Abba G. W. Mamadou

  • University of MaiduguriAssociate Professor of Museology and Anthropology

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Research Project

Conflicts and Conflict Resolution in Africa: A Case Study of The Niger Republic Boko Haram Insurgency’s Impact on Democracy and Socio-economic Development of Southeast Niger

The emergence of the Boko Haram insurgency has posed serious threats to peace and security to countries of the Lake Chad Basin: Niger, Nigeria, Cameroon, and Chad. The situation in Niger prompted a research project to unravel the root causes of the bloody sect and its impact on the democracy and socio-economic development of Diffa.

The research will undertake a thorough investigation of the impact of insurgency on socio-economic development and democracy, which have brought the southeast Niger to a standstill. Also, the study envisages to autopsy the leadership laxity, political ostracism and marginalization, which exacerbated the radicalization of the Boko Haram movement. The agenda of the organization to carve out an Islamic caliphate in the context of multi-religious and multicultural society will be examined meticulously through identification of a supposed national and international connection. The Study will assess critically the indigenous and exogenous factors which led to the emergence of Boko Haram with regard to the Diffa epicentre of insurgency in the Niger Republic. In this context, an attempt will be made to examine the process and phenomenon of Boko Haram insurgency and root causes which led to disintegration of communities and cultural values of this part of the world.  The outbreak of the ruthless movement also has hampered transactional economic activities and inflicted havoc on democracy and religious cohesion.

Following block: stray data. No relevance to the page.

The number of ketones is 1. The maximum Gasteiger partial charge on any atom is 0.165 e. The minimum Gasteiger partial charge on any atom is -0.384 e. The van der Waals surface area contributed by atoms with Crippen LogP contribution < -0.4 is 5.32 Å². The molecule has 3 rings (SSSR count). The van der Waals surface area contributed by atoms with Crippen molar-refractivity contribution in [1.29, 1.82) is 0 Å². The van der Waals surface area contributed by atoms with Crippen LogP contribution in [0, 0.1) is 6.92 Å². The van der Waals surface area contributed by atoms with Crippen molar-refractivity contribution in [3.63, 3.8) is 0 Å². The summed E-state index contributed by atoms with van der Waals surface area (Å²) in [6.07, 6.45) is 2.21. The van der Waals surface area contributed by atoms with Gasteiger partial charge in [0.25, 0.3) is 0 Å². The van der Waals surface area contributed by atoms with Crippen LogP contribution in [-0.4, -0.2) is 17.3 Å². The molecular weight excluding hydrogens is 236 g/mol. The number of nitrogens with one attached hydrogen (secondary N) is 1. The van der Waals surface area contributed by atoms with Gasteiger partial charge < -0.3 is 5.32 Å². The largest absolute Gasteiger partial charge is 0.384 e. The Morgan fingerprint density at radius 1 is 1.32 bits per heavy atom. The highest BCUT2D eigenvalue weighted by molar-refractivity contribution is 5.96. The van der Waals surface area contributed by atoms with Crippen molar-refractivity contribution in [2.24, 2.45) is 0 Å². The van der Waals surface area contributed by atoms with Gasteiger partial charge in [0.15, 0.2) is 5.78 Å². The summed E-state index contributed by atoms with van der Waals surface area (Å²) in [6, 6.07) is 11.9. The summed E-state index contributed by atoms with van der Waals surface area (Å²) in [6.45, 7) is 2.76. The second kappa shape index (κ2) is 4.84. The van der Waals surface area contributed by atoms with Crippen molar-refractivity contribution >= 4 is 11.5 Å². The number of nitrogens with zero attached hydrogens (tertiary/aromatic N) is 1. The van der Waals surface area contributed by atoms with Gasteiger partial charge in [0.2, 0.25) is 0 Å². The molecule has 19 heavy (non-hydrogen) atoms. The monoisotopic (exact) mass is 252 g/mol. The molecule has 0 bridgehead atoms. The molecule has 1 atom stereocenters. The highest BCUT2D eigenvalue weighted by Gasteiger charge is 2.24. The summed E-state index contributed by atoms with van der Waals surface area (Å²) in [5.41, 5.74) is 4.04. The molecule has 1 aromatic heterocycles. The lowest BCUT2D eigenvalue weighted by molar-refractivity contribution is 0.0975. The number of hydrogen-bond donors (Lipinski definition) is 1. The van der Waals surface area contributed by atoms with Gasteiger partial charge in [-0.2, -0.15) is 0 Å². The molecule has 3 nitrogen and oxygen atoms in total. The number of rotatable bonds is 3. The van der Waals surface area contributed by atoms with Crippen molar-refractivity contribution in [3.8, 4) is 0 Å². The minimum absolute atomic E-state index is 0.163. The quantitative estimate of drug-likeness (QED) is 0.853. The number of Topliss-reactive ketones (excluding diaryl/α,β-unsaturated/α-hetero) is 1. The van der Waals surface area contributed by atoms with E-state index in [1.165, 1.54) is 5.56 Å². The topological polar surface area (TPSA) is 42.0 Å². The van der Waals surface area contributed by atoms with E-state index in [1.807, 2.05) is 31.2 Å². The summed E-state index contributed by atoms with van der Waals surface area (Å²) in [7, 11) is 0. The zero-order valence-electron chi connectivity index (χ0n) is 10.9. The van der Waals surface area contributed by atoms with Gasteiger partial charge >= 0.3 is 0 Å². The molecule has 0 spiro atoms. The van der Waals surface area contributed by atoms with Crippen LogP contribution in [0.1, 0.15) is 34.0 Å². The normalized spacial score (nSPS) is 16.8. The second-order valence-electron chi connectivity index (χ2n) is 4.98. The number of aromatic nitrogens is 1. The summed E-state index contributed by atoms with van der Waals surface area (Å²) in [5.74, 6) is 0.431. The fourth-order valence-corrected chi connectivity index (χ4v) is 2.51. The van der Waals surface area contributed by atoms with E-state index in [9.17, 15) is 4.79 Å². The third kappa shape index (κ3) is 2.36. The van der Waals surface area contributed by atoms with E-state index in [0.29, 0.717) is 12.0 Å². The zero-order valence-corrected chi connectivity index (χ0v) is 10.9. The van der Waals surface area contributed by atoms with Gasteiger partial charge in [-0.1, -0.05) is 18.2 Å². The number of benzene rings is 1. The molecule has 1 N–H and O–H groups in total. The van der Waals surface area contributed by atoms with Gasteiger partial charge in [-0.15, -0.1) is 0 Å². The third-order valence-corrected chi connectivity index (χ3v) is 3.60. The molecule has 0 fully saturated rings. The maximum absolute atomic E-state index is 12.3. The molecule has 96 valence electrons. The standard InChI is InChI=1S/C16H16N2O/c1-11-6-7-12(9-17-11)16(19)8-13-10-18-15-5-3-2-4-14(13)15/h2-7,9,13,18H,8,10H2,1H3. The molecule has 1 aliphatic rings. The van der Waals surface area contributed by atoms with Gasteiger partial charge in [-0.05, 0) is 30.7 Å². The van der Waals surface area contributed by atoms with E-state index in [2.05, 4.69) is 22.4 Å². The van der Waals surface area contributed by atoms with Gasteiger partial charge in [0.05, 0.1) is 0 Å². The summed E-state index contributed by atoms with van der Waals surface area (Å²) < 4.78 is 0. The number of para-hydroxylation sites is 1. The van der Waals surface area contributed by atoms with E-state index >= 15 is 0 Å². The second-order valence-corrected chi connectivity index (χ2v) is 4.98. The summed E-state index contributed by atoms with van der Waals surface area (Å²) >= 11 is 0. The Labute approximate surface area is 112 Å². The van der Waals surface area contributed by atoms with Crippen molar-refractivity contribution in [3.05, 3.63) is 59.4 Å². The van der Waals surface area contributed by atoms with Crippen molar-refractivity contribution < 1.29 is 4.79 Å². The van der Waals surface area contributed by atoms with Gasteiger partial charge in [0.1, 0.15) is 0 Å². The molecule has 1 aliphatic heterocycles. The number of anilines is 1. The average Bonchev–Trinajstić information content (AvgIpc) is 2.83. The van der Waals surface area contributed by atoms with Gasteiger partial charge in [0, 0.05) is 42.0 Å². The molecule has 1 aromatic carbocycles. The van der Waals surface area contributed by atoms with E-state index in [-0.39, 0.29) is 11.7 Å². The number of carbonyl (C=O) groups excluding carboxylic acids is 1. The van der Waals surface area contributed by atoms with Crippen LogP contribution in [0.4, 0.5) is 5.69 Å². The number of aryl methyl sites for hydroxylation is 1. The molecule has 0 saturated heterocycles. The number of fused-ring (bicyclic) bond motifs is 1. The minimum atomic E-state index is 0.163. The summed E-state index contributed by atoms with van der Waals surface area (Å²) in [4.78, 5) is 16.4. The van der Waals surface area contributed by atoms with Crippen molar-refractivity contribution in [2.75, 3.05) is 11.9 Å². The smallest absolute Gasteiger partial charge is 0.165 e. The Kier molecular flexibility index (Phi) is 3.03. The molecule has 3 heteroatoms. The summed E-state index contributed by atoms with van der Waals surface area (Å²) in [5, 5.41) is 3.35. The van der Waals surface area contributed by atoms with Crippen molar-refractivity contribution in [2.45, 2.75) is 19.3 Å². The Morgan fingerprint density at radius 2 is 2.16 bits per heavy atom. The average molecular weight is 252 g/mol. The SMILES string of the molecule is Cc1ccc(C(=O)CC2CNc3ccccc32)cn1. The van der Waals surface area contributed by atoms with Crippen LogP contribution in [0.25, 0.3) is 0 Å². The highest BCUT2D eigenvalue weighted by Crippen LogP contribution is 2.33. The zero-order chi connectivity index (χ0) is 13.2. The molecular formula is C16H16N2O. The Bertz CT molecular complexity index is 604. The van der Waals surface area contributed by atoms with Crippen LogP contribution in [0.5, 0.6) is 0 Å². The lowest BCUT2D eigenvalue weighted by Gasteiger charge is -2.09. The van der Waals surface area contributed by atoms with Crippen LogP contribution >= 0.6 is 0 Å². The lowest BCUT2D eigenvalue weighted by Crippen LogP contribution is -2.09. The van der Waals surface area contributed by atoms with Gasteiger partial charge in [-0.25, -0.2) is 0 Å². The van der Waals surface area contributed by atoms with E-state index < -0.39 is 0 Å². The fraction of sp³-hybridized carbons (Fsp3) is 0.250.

The research will exhume that the political ostracism, pauperization policy, absence of leadership and environmental climate change are factors that exuberated the culmination of Boko Haram. So too, will the indoctrination and influence theory of alien religious and western education be taken into consideration in the process of avoiding deviant and wrong precepts of spiritual schools of thought. Then the study will find that youth unemployment and inequitable resource distribution fuelled the uprising of Boko Haram in Southeast Niger.

The topic aim is to study meticulously the root causes of the Boko Haram in Diffa, and to find lasting solutions toward curtailing its devastating effect on peace and development of the area. The research also will seek to unravel numerous societal and political issues which exacerbated the scourge of insurgency in this part of the world. The fact that security and development are interwoven it is quintessential to the study, to explore avenues in restoring the legacy of peaceful coexistence and value of togetherness, and to attain a prosperous society. The research will try to forge a spirit of reconciliation, self-reliance and optimistic community after years of hopelessness and trauma due to insurgency. This will focus also on turning a new leaf for democratic and economic change as result of post war therapy strategy. The research will also look at the formation of multinational joint task force formation and the task of counterinsurgency operation in the Lake Chad Basin.


Abba Gana Wakil Mamadou was born on 12 August 1968 in Dewa (DIFFA) Niger Republic, where he did his  primary and secondary school. After Niamey University, he was admitted to Ahmadu Bello University where he graduated with a degree in International Studies from the Political Science Department during the 2002 academic session. From 2007 to 2010 he worked at the Haut Conseil des Collectivities Territoriales, and also worked at the National Assembly from 2003 to 2005 both in Niger Republic. He is a member of a civil society organization of Niger, and has participated in various activities from international and national elections observer to contributing to cultural activities in fostering cohesion. In the process of civil society activity he published articles on social issues in national newspapers and granted interviews with local and international media both on political and social issues in Africa. Furthermore, speaking both English and French, his a great potential is the interaction with diverse cultural groups.  Currently, he is a master student at the University of Maiduguri.